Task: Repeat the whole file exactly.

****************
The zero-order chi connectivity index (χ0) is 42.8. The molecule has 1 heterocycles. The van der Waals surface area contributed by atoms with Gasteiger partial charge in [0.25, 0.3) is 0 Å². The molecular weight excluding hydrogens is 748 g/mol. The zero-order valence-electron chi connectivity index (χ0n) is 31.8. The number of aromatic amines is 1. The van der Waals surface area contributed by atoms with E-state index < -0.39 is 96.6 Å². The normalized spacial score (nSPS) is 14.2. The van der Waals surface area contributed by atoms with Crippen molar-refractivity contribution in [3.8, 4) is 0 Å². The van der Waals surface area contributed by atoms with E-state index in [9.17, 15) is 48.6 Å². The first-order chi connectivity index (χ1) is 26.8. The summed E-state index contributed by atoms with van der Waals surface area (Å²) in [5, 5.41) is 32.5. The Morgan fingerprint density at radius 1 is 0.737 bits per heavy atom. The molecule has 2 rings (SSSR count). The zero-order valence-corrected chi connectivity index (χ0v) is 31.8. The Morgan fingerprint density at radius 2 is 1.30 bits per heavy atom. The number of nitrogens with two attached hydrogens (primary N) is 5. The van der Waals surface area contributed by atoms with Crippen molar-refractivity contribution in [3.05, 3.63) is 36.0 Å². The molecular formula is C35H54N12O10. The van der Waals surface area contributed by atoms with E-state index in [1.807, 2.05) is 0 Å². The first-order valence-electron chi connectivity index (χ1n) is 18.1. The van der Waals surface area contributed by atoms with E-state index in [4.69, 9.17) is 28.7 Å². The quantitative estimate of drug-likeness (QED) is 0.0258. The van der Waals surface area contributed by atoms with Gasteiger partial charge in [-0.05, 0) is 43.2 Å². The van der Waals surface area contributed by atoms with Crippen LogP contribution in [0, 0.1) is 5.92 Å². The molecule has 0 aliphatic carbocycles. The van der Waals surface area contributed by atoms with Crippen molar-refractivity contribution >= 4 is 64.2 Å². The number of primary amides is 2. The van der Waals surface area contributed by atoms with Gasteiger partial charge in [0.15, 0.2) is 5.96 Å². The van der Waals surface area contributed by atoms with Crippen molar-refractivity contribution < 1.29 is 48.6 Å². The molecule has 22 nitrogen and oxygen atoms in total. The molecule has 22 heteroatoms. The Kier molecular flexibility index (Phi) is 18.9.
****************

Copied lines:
The zero-order chi connectivity index (χ0) is 42.8. The molecule has 1 heterocycles. The van der Waals surface area contributed by atoms with Gasteiger partial charge in [0.25, 0.3) is 0 Å². The molecular weight excluding hydrogens is 748 g/mol. The zero-order valence-electron chi connectivity index (χ0n) is 31.8. The number of aromatic amines is 1. The van der Waals surface area contributed by atoms with E-state index < -0.39 is 96.6 Å². The normalized spacial score (nSPS) is 14.2. The van der Waals surface area contributed by atoms with Crippen molar-refractivity contribution in [3.8, 4) is 0 Å². The van der Waals surface area contributed by atoms with E-state index in [9.17, 15) is 48.6 Å². The first-order chi connectivity index (χ1) is 26.8. The summed E-state index contributed by atoms with van der Waals surface area (Å²) in [5, 5.41) is 32.5. The Morgan fingerprint density at radius 1 is 0.737 bits per heavy atom. The molecule has 2 rings (SSSR count). The zero-order valence-corrected chi connectivity index (χ0v) is 31.8. The Morgan fingerprint density at radius 2 is 1.30 bits per heavy atom. The number of nitrogens with two attached hydrogens (primary N) is 5. The van der Waals surface area contributed by atoms with Crippen molar-refractivity contribution in [3.05, 3.63) is 36.0 Å². The molecular formula is C35H54N12O10. The van der Waals surface area contributed by atoms with E-state index in [1.807, 2.05) is 0 Å². The first-order valence-electron chi connectivity index (χ1n) is 18.1. The van der Waals surface area contributed by atoms with E-state index in [4.69, 9.17) is 28.7 Å². The quantitative estimate of drug-likeness (QED) is 0.0258. The van der Waals surface area contributed by atoms with Gasteiger partial charge in [-0.05, 0) is 43.2 Å². The van der Waals surface area contributed by atoms with Crippen LogP contribution in [0, 0.1) is 5.92 Å². The molecule has 0 aliphatic carbocycles. The van der Waals surface area contributed by atoms with Crippen molar-refractivity contribution >= 4 is 64.2 Å². The number of primary amides is 2. The van der Waals surface area contributed by atoms with Gasteiger partial charge in [0.15, 0.2) is 5.96 Å². The van der Waals surface area contributed by atoms with Crippen molar-refractivity contribution < 1.29 is 48.6 Å². The molecule has 22 nitrogen and oxygen atoms in total. The molecule has 22 heteroatoms. The Kier molecular flexibility index (Phi) is 18.9.